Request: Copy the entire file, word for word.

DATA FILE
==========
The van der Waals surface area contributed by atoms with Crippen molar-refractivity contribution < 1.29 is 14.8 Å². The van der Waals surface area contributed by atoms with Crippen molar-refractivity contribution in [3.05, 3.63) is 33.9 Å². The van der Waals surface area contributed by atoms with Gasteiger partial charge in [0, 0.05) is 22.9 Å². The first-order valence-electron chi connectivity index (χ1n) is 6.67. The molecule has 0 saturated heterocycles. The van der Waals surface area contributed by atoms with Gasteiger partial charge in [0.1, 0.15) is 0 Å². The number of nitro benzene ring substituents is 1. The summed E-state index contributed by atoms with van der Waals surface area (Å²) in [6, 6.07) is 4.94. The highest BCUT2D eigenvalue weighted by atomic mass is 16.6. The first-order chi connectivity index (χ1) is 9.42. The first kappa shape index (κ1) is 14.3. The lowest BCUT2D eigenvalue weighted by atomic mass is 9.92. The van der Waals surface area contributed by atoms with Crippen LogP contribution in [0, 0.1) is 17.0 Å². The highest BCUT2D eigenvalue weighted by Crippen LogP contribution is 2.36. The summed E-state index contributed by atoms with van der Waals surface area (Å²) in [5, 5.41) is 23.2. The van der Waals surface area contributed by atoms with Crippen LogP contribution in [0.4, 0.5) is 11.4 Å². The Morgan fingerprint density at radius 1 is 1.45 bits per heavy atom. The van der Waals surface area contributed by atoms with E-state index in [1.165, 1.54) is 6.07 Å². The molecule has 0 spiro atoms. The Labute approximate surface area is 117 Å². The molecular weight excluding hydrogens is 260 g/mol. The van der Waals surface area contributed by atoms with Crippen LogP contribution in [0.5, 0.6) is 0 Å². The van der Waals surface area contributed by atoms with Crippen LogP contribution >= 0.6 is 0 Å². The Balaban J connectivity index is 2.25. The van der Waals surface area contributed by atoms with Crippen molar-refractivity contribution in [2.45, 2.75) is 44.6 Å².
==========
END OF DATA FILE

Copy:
The van der Waals surface area contributed by atoms with Crippen molar-refractivity contribution < 1.29 is 14.8 Å². The van der Waals surface area contributed by atoms with Crippen molar-refractivity contribution in [3.05, 3.63) is 33.9 Å². The van der Waals surface area contributed by atoms with Gasteiger partial charge in [0, 0.05) is 22.9 Å². The first-order valence-electron chi connectivity index (χ1n) is 6.67. The molecule has 0 saturated heterocycles. The van der Waals surface area contributed by atoms with Gasteiger partial charge in [0.1, 0.15) is 0 Å². The number of nitro benzene ring substituents is 1. The summed E-state index contributed by atoms with van der Waals surface area (Å²) in [6, 6.07) is 4.94. The highest BCUT2D eigenvalue weighted by atomic mass is 16.6. The first-order chi connectivity index (χ1) is 9.42. The first kappa shape index (κ1) is 14.3. The lowest BCUT2D eigenvalue weighted by atomic mass is 9.92. The van der Waals surface area contributed by atoms with Crippen LogP contribution in [0, 0.1) is 17.0 Å². The highest BCUT2D eigenvalue weighted by Crippen LogP contribution is 2.36. The summed E-state index contributed by atoms with van der Waals surface area (Å²) in [5, 5.41) is 23.2. The van der Waals surface area contributed by atoms with Crippen LogP contribution in [0.4, 0.5) is 11.4 Å². The Morgan fingerprint density at radius 1 is 1.45 bits per heavy atom. The van der Waals surface area contributed by atoms with E-state index in [1.165, 1.54) is 6.07 Å². The molecule has 0 spiro atoms. The Labute approximate surface area is 117 Å². The molecular weight excluding hydrogens is 260 g/mol. The van der Waals surface area contributed by atoms with Crippen LogP contribution in [0.5, 0.6) is 0 Å². The van der Waals surface area contributed by atoms with Crippen LogP contribution >= 0.6 is 0 Å². The Balaban J connectivity index is 2.25. The van der Waals surface area contributed by atoms with Crippen molar-refractivity contribution in [2.45, 2.75) is 44.6 Å².